For the record, I grew up in a family full of people who were the 1st to hop on the prozac bandwagon, and my mom worked in mental health for more than half her life. So as much as you might want to believe that I’m ignorant, it’s just not true.

Am I intoxicated on a daily basis? It depends? Do you mean have I taken in some substance that can lead to intoxication? If so, then probably. But if you mean impaired, or dependent, or in a state where the use of the substance becomes a “need”, then no. Not in the slightest.

Three questions:
How do you get people to enter a discussion?

Did you notice that I was talking from a personal viewpoint, having been diagnosed in the past as being depressed?

Have you heard of professionally distancing yourself from those whose depression is like a huge black hole?

This is a position which most resembles what I was taught, that we begin (1) with depressive thoughts that are easily brushed aside by circumstance, then we have (2) depressive thoughts which are more stubborn. It can then happen that (3) the depression becomes a constant companion and the last step is (4) where it becomes unbearable and can lead to suicide. The flow is individual and can move from one end of the scale to the other and back again, depending on various factors and treatment.

James, would you say that this is a model that one could use when caring for depressed patients, to give some idea of where they find themselves and adjusting the handling of their problems? Nursing depressed patients requires us to document the progress and we need some model to work with.

I didn’t call you either of those things, but congrats on the win. I did make somewhat of a crude joke, but only to point out your hypocrisy. I think we do what we can until we find better methods, and I think lots of things get called medicine that aren’t.

Some folks in your family took antidepressants, so now you’re an expert on depression? Give me a break, dude.

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I meant the former, exactly like you described earlier in the thread. I’d argue that you probably are dependent to some degree if it were remotely worth arguing. Either way, you’re clearly being hypocritical.

Also, the need often precedes the use of the substance. That’s why the substance is prescribed. Of course, this isn’t true in all cases as you are so quick to point out, so obviously the whole of psychiatry is bullshit. Solid logic there.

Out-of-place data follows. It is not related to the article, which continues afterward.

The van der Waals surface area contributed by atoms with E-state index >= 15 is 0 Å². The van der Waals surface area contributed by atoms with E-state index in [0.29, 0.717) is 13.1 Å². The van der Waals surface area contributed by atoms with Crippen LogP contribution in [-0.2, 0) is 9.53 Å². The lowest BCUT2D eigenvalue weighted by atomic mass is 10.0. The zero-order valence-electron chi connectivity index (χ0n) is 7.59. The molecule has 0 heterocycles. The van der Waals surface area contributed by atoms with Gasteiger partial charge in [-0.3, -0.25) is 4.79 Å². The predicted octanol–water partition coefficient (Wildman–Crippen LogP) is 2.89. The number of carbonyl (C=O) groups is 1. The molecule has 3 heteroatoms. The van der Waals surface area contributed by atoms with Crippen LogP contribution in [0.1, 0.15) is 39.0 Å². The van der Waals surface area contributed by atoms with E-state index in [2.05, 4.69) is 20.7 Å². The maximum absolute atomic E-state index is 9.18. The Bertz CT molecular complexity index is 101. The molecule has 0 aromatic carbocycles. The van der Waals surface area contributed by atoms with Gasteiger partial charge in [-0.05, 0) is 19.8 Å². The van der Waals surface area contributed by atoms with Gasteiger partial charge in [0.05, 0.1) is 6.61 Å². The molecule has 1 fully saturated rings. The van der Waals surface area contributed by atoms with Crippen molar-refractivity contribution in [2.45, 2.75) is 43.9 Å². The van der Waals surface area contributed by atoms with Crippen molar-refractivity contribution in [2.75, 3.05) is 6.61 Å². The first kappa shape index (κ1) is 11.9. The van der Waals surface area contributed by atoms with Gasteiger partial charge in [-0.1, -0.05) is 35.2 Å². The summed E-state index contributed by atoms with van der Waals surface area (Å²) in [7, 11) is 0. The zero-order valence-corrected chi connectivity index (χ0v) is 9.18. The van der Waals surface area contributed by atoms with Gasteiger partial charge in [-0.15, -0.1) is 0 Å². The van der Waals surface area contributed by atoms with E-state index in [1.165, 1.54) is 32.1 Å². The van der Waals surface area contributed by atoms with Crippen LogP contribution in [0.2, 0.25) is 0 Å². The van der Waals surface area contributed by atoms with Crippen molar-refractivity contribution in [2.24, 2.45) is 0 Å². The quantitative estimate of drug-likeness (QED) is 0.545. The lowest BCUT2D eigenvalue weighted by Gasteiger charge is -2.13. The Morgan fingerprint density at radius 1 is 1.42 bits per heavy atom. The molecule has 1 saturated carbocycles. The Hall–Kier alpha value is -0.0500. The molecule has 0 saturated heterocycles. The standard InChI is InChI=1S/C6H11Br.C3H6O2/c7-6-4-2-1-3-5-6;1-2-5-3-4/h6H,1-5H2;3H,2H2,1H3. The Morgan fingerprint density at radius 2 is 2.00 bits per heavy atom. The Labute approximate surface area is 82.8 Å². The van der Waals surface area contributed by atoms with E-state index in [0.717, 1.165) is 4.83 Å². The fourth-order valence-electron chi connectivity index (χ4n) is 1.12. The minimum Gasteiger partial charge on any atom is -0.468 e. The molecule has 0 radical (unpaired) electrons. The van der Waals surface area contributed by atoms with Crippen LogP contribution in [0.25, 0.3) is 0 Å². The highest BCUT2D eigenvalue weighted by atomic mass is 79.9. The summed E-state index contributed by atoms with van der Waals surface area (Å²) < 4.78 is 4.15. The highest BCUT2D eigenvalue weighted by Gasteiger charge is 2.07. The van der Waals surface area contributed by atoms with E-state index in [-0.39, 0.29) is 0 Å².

Stat, it wasn’t “some folks in my family”. It have 10 aunts and 10 uncles, and who knows how many cousins, and a whole lot of them ended up pissing away their lives sitting around waiting for pills to make it better. You left out the part about me growing up in a household where 1 of the parents was employed in the mental health profession for most of my life, and you have to realize that believe it or not, I’m a pretty informed, intelligent and educated person who can see what’s happening in front of me.

I suppose if I had to debate a point, it would be that it’s kind of hard for you to show how these things are actually helping people, except to say that they told you that they felt helped. You know as well as I do that I can turn around and say, “well, I saw the opposite, and the people involved told me the opposite”. There’s no point in that kind of discussion. The fact is, one of us leans toward, “it’s helpful, we think, so let’s try it”, and the other leans toward, “it’s destructive, it doesn’t help so we should stop it”. Both position, in as much as they are based on our own observations, are equally valid.

I know that you can’t honestly say that you don’t realize the negative impact that this kind of stuff can have on a person, or their family. People kill themselves over paxil, and fall asleep in their plates on seroquil. Too many people are like the guys who want to take suboxone because they ate too many lortabs. If you’re on fentanyl patches or OCs, or if you’ve got a real IV heroin problem, then sure. You need suboxone. But most people who are on it are just on it because they want to feel good. 3 of my friends from my childhood have been going to get methadone every morning for over 10 years now. None of them ever had any heroin or anything stronger than the occassional OC. They just wanna be fucked up. The difference between me and these kinds of people is that when I smoke weed, I’m not pretending to be sick and asking for anyone’s sympathy. I’m also not wallowing in self pity when I do. Smoking weed isn’t a need. Neither is taking xanax in most cases. A great number of the people in the mental health system aren’t really sick at all man. They’re on the same tip as those people who are heading to the “pain” clinics at 5am. If you walked through these places taking your mom lunch for years and years, and you saw a whole bunch of inpatient people over the course of your lifetime, then you might see that there’s a lot more of what I’m talking about going on than you choose to recognize.

James,

Actually it is imagination or fantasy, not meditation. One can imagine while closing his eyes that he is the haven surrounded by 72 beautiful virgins. Though, technically it would be also a form of meditation but that is not how the term meditation is used generally. This neo-spirituality is messing with the concepts without understanding the basics behind. They are marketing meditation as a commodity.

Meditation is not beliveing in anything either good or bad, but focussing mind to a particular object in order to hear those subtle thoughts, those go went unnoticed because of the unnecessary noise.

And, that helps, more or less.
Though, things may change later but that is not the issue of this thread.

with love,
sanjay